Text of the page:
A buyer will be certain to grind you because it's "such a disaster", but if the guitar works well, sounds well, they'll buy it nonetheless. Curiously, a seller will only occasionally disclose it. :dunno

    If the guitar becomes neck heavy, that's a significant outcome too!

    I think if it's a common commodity guitar, without collector value, go at it!
    Especially if your whittling results in extra creativity.

    The world of guitar players is basically up to it's ass in Stratocasters and Les Pauls. A few more hackers won't hurt anybody.
     
  7. gixxerrock

    gixxerrock Member

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    I have a 20 year old home made guitar. It was a chunky strat shape body made out solid honduras mahogany. A few years ago, reshaped it to round out everything and remove a bunch of material. It did really improve the sound. I imagine, too much and it would not sound good. Not a reversible mod ;)
     
  8. RichieD

    RichieD Member

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    I read that too. He also admitted, however, that he removed too much wood from the guitar and that he cut it too close to the bridge.
     
  9. IAE

    IAE Member

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    Exactly, to me, just like I said:

    Like I said, IMO.


    And theres a big difference in a guitar thats made chambered, semi hollow or acoustic than one that's just been routed out and covered in plastic.
    Chambered LPs happen to be one of my favorite LPs as they have a lot of guts. Jazzmasters with plastic PGs sound like crap IMO but with ano PGs sound great on account of the huge amount of routing they have. Plastic over a large rout just makes guitars sound horrible.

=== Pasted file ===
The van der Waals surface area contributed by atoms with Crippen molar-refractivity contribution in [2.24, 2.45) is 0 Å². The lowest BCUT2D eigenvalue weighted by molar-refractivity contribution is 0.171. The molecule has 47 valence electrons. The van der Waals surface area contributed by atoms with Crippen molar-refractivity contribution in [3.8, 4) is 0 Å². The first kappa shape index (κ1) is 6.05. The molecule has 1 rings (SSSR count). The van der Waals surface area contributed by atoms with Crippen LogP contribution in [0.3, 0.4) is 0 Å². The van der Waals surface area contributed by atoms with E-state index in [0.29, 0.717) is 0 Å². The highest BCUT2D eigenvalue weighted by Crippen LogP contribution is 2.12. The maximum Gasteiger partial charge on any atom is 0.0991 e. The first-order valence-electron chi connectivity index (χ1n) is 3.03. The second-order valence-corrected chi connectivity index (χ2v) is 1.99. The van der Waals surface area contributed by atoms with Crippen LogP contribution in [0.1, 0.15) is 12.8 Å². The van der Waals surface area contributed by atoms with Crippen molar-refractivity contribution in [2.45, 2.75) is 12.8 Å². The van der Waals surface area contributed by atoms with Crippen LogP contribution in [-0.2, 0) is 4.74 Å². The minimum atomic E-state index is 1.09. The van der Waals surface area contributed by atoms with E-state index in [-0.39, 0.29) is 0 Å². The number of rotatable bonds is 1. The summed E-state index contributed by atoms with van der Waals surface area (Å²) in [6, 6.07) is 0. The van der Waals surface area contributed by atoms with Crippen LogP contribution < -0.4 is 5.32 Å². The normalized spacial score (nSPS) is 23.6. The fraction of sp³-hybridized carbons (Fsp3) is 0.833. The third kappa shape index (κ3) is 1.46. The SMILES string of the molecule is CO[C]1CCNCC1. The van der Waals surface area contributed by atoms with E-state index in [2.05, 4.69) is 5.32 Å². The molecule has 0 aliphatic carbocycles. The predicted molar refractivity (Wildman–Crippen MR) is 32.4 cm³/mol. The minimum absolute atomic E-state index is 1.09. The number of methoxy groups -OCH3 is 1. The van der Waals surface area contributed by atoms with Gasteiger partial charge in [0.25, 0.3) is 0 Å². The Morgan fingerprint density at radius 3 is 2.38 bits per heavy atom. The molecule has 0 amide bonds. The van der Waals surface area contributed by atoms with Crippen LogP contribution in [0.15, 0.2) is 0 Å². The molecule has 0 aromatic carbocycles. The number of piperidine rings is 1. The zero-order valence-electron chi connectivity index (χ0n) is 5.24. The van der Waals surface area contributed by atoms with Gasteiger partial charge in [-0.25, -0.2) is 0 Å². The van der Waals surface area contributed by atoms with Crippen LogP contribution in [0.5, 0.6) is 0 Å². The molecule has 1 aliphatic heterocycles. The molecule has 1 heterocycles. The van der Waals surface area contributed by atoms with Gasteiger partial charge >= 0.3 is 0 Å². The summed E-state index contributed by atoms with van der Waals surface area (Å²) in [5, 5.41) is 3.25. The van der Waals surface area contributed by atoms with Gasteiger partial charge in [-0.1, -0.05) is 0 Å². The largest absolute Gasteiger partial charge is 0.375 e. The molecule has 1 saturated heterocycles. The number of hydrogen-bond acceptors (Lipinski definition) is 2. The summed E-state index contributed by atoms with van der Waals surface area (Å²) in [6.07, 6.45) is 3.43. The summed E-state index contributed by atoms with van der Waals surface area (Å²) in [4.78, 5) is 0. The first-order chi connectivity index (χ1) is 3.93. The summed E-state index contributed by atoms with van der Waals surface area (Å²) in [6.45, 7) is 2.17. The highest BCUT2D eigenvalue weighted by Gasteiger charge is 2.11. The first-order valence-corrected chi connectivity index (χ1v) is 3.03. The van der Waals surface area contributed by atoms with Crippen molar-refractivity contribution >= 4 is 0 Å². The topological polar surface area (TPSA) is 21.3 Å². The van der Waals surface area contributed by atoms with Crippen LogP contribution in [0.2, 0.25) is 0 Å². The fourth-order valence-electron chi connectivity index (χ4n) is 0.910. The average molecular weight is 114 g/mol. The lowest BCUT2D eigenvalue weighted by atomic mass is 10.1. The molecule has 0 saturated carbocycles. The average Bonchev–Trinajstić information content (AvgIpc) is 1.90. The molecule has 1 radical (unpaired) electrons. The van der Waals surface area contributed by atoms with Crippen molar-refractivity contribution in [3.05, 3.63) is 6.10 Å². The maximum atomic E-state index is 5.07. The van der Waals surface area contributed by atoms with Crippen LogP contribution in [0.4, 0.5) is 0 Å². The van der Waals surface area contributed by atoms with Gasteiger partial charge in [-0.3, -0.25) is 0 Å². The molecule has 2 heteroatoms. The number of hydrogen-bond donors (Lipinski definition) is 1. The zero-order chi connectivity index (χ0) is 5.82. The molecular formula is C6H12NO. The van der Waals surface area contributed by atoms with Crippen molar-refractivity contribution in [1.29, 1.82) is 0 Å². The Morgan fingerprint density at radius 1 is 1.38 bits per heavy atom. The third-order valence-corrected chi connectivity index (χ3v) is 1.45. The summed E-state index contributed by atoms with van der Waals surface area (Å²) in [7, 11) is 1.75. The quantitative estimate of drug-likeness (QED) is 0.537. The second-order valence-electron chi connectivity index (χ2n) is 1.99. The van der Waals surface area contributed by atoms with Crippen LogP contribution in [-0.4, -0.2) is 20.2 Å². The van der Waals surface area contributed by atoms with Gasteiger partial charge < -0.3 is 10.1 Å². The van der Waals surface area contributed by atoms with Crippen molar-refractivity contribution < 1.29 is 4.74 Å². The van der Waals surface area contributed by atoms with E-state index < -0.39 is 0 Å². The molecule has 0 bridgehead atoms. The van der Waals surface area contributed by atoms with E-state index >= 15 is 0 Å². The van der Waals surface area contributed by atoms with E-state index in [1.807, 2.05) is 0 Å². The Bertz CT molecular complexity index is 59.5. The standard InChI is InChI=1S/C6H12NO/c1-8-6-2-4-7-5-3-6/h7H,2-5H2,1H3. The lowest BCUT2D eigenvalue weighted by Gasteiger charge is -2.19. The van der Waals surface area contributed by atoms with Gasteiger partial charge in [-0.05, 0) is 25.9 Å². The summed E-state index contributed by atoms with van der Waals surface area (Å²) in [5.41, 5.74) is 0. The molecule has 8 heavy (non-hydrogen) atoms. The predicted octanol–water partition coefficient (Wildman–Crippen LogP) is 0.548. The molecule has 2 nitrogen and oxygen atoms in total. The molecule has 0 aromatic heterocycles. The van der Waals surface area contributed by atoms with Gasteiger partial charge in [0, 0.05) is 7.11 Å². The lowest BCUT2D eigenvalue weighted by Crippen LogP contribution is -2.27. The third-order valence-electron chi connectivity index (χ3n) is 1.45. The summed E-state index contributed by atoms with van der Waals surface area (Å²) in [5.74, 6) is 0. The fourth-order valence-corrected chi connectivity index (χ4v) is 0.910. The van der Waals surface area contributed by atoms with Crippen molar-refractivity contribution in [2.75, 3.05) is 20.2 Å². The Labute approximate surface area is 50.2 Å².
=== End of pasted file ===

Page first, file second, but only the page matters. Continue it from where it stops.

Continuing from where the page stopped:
Routing makes a huge difference in guitars sounds and what you cover it with makes an even greater difference, this is not opinion its fact! How you interpret the result, good or bad, is opinion!
     
  10. Jon Silberman

    Jon Silberman 10Q Jerry & Dickey Gold Supporting Member

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    Major +1.

    Plus it depends where the wood's removed from on the body.
     
  11. fyan

    fyan Member

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    @ikft: i see i see. thin sounding. hmm :/ any links to that?

    @IAE: sounds like ****? haha. from your experience, what lacks from a guitar with a swimming pool route?

    @Mark Robinson: yeap. i agree that that it affects the re-sale value. but i plan to keep the guitar for a long time. hehehe. neck heavy? is that suppose to be a good or bad thing? :O

    @gixxerrock: improve sound? in what sense? what difference did you hear?